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Mastercraft Company Profile
Written by Judy J. Smith and re-printed with permission of Off Road Expo 2004

Robbie Pierce, C. E. O. of MasterCraft, was enthusiastic about talking to us about his company. But then Pierce seems to be permanently enthusiastic. He’s got ideas, opinions, memories, goals and plans bubbling around inside his head full time. And almost all of them involve MasterCraft Seats.
MasterCraft has a long history, starting back in 1970, and Pierce has been a part of it since 1985, although he didn’t actually become the owner until late in 1999. Before then Pierce’s company, which did aerospace fabrication, manufacturing and welding, had been making the frames for the MasterCraft seats. Peri Combe (nee Miller) had been running MasterCraft basically single-handedly since the death of her husband, Buzz, and with two small children to rear, was finding it difficult. Pierce, already familiar with the company and its products, was happy to become the new owner. At that time he was also manufacturing high-end golf clubs with titanium heads, but he sold that business about three years ago. MasterCraft seats are the sole focus of his attention these days.

When he was considering the purchase of the company, he told us, one of the things he liked about MasterCraft was its history. He knew that Jack Miller had started with an upholstery shop in 1970, and at some point, had replaced the cover on a helicopter seat. He was intrigued by the built-in suspension in the seat and decided that off-road racers needed such a seat also. And thus, the MasterCraft racing seat was born. In addition to his business, Miller also used to run a pit group at some races, and he was the one who introduced the “fuel blanket”, a rectangle of impermeable material that was to be held over the fuel filler during the process of dumping fuel. He created the blanket because quite a few racers had been accidentally doused with fuel when the tank filled sooner than expected and fuel gushed MasterCraft: out and into the cab. In those days many, if not most, of the racecars had fuel tanks in their side pods and fillers sitting right next to the driver or passenger.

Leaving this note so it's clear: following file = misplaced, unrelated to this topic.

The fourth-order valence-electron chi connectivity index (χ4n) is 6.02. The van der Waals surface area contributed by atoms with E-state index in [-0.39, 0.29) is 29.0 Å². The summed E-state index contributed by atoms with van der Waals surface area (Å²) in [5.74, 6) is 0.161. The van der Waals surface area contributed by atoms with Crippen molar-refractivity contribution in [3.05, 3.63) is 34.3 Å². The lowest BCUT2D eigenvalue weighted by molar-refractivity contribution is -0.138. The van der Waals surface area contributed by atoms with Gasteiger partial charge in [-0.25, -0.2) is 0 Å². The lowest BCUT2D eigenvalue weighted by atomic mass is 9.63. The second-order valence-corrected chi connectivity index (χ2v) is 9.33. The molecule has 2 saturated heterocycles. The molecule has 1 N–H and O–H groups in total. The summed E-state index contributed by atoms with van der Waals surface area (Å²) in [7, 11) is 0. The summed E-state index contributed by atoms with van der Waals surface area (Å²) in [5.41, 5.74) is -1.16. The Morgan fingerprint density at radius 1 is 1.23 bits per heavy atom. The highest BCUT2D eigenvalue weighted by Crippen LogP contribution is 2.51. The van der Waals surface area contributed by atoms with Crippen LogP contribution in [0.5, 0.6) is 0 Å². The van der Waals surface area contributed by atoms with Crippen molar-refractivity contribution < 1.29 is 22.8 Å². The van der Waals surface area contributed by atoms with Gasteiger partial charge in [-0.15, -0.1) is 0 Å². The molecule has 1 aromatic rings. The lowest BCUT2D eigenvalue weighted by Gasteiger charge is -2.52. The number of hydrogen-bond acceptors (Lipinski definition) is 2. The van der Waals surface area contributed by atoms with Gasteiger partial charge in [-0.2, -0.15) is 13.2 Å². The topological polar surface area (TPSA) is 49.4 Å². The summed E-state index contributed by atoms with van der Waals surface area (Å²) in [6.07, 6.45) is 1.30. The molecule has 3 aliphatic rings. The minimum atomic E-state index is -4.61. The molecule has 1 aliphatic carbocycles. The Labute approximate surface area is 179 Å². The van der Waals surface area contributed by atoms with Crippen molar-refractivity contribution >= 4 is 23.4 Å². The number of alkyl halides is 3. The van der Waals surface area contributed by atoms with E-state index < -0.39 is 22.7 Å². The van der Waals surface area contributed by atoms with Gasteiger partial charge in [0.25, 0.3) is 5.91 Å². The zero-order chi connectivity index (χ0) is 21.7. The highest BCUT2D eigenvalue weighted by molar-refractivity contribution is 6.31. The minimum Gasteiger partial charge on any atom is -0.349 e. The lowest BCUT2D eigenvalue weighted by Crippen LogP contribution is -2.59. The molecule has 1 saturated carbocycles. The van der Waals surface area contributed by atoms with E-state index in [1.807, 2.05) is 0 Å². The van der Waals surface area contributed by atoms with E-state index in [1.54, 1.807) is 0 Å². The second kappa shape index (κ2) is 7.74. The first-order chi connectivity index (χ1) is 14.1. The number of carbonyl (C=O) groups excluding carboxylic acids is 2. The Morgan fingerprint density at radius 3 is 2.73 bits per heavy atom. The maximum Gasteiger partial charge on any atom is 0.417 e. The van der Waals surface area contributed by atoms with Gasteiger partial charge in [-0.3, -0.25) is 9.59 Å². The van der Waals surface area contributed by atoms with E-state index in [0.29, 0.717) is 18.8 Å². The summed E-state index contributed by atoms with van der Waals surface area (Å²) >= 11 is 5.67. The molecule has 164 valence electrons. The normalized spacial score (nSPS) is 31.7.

Pierce says that “Jack was all about safety, and I want to continue that. I don’t want to put something out there that’s not safe.” He went on to say that since “we’ve wanted the company to be based on safety. [We thought] selling seats without belts was like selling saddles without stirrups.” So, continuing the tradition of concern for the racer’s safety, he has added racing seat harnesses to his line of products. He did some on-site research at this year’s Baja 500, when he rode in his first race. He buckled into Tom Riding’s Toyota powered Class 10 Jimco as co-rider for the entire event. He also enjoyed a twoday prerun with Ridings, which he’d never done before. Said, Pierce, “I learned so much.” Not only did he enjoy the adventure, but he told us he learned a lot about the sport and the people involved. “And,” he said, “I learned a lot about the seat, too.”

Pierce’s goal, when he bought the company, was to “put it back into Number 1 (in market share) again.” He reports that they now have ten times the sales that they had in ’99, and continue to work at broadening their customer base, as well as developing their product line.
3G seat
He said the company has always had a good name, and that helped, but at the same time he stated he’s had a lot of help from racers. He’s particularly grateful for input from Ivan Stewart, Walker Evans and Curt Le Duc, who’ve all helped with the design and modification of his current line of seats.